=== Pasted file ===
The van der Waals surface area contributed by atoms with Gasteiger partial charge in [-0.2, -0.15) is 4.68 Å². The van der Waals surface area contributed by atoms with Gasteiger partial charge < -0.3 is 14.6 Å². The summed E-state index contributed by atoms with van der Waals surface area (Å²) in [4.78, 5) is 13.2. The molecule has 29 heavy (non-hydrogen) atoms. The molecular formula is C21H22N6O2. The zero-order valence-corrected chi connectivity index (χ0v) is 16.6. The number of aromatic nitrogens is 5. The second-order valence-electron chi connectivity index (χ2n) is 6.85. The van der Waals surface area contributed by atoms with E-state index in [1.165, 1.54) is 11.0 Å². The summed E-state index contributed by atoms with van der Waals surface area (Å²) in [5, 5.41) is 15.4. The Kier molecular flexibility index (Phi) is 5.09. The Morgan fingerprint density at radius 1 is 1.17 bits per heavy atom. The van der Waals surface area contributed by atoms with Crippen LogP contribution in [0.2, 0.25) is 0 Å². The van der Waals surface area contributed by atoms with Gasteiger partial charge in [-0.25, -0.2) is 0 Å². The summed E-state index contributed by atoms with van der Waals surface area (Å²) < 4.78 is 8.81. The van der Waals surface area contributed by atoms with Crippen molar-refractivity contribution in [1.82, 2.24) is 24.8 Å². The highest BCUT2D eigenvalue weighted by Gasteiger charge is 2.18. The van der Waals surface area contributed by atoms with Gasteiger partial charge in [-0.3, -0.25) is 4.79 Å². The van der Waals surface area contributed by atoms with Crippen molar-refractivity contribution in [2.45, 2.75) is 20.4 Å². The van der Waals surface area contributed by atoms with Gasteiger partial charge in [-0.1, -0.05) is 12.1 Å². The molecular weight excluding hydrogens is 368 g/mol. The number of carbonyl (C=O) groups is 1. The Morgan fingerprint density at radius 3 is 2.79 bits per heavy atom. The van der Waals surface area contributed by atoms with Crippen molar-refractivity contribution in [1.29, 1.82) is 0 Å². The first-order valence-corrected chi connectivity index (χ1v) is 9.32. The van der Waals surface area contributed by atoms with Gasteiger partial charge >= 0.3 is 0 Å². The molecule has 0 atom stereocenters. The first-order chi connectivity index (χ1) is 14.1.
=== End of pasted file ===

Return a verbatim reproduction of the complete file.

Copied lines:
The van der Waals surface area contributed by atoms with Gasteiger partial charge in [-0.2, -0.15) is 4.68 Å². The van der Waals surface area contributed by atoms with Gasteiger partial charge < -0.3 is 14.6 Å². The summed E-state index contributed by atoms with van der Waals surface area (Å²) in [4.78, 5) is 13.2. The molecule has 29 heavy (non-hydrogen) atoms. The molecular formula is C21H22N6O2. The zero-order valence-corrected chi connectivity index (χ0v) is 16.6. The number of aromatic nitrogens is 5. The second-order valence-electron chi connectivity index (χ2n) is 6.85. The van der Waals surface area contributed by atoms with E-state index in [1.165, 1.54) is 11.0 Å². The summed E-state index contributed by atoms with van der Waals surface area (Å²) in [5, 5.41) is 15.4. The Kier molecular flexibility index (Phi) is 5.09. The Morgan fingerprint density at radius 1 is 1.17 bits per heavy atom. The van der Waals surface area contributed by atoms with Crippen LogP contribution in [0.2, 0.25) is 0 Å². The van der Waals surface area contributed by atoms with Gasteiger partial charge in [-0.25, -0.2) is 0 Å². The summed E-state index contributed by atoms with van der Waals surface area (Å²) < 4.78 is 8.81. The van der Waals surface area contributed by atoms with Crippen molar-refractivity contribution in [1.82, 2.24) is 24.8 Å². The highest BCUT2D eigenvalue weighted by Gasteiger charge is 2.18. The van der Waals surface area contributed by atoms with Gasteiger partial charge in [-0.3, -0.25) is 4.79 Å². The van der Waals surface area contributed by atoms with Crippen molar-refractivity contribution in [2.45, 2.75) is 20.4 Å². The van der Waals surface area contributed by atoms with Gasteiger partial charge in [-0.1, -0.05) is 12.1 Å². The molecular weight excluding hydrogens is 368 g/mol. The number of carbonyl (C=O) groups is 1. The Morgan fingerprint density at radius 3 is 2.79 bits per heavy atom. The van der Waals surface area contributed by atoms with Crippen molar-refractivity contribution in [1.29, 1.82) is 0 Å². The first-order valence-corrected chi connectivity index (χ1v) is 9.32. The van der Waals surface area contributed by atoms with Gasteiger partial charge >= 0.3 is 0 Å². The molecule has 0 atom stereocenters. The first-order chi connectivity index (χ1) is 14.1.